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Breast fed Jaundice

Hi

My son is nearly five weeks old and still has a tinge of yellow in his skin. We have been referred to a jaundice clinic at our local hospital next weds. Has anybody else heard of breast fed jaundice? Do I need to be concerned??

Replies

  • Hi there,



    My DD was admitted to SCBU with jaundice and dehydration at 3 days old. She stayed under the double lights for 2 days and her belarubin (sp?) then dropped to an acceptable level. I woulod say she was still varying shades of yellow for a good 6 weeks after that.

    We were told that jaundice is more common in bf babies but that the benefits of breast milk by far outweigh the effect of the janudice on the baby. To put it into context, we were told under no circumstances to consider topping up with formula when DD was ill, despite the fact she was dehydrated! I'm glad now we were told that as we a re still successfully bf and she's 8 months now.



    At the jaundice clinic, the docs will probably just take a history, encourage you to keep feeding, check your LO's weight gain, maybe check his belarubin level and maybe do some bloods to check the cause of the jaundice.



    Really it's nothing to worry about - jaundice is only really dangerous to babies when it reaches extremely high levels (at least that's what we were told!)



    Hope it goes well.

    xx
  • Arias first described breast milk jaundice (BMJ) in 1963. Breast milk jaundice is a type of neonatal jaundice associated with breastfeeding. It is characterized by indirect hyperbilirubinemia in a breastfed newborn that develops after the first 4-7 days of life, persists longer than physiologic jaundice, and has no other identifiable cause. It should be differentiated from breastfeeding jaundice, which manifests in the first week of life and is caused by insufficient production or intake of breast milk. imageops:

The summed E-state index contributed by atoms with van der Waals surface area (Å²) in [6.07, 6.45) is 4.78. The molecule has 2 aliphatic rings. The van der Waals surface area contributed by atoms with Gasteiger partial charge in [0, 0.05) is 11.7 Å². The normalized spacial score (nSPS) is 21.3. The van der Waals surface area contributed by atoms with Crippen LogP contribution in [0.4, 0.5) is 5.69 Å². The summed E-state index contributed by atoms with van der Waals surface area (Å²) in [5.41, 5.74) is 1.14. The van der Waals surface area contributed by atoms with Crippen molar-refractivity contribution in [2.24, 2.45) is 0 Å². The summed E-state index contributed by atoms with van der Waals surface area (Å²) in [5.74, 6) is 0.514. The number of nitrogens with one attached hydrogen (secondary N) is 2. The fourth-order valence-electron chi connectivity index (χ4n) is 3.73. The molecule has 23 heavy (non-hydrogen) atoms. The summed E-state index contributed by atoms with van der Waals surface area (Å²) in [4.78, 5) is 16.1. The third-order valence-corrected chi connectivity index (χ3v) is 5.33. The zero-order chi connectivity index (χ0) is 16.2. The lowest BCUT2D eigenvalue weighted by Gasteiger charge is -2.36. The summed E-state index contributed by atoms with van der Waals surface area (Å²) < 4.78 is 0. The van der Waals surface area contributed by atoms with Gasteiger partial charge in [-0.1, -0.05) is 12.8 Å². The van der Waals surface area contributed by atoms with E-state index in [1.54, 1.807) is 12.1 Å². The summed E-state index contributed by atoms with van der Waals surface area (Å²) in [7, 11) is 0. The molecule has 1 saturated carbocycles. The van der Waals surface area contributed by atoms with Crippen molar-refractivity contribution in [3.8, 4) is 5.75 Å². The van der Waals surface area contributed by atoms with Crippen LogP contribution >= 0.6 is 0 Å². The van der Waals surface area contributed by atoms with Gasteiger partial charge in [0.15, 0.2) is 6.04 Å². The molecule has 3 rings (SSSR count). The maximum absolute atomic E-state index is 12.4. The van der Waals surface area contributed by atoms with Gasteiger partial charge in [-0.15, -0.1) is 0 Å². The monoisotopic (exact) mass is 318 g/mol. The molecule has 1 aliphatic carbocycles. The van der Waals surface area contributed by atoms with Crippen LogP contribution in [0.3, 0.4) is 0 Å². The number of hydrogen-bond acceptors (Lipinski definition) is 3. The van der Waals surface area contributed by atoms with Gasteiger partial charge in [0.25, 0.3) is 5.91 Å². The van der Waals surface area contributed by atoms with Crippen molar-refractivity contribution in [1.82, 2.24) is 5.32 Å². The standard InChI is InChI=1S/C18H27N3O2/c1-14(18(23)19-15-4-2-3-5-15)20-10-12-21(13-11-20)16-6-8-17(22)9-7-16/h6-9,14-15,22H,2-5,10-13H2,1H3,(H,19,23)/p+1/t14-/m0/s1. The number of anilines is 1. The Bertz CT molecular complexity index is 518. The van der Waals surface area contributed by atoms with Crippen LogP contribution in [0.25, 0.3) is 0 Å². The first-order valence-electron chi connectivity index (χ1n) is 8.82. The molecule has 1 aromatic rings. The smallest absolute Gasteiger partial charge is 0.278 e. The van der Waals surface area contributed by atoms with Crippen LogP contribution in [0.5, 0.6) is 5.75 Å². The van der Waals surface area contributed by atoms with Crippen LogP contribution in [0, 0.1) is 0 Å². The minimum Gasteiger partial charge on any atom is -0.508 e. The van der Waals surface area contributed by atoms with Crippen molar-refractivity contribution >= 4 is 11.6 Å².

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  • both my girls had breastfed jaundice. just keep feeding to flush it out, it will go image
  • My neice had this. She was taken into hospital and put under the blue light. The midwives looking after her asked her mum if they could give her formula because it would help to flush it out. She of course agreed. I am breast feeding my baby and topping up with formula. My baby is a hungry baby and my milk has taken its time to come in. Plus my breast milk doesnt fill her as much as the formula does, and then I end up running dry. I could not listen to my baby scream because cant produce enough milk. I overheard a midwife recomending topping up to another woman whilst I was in hospital, her baby was screaming because her boobs had run dry and she wasy hungry. My community midwife, GP and Health visitor have all supported my decision too.
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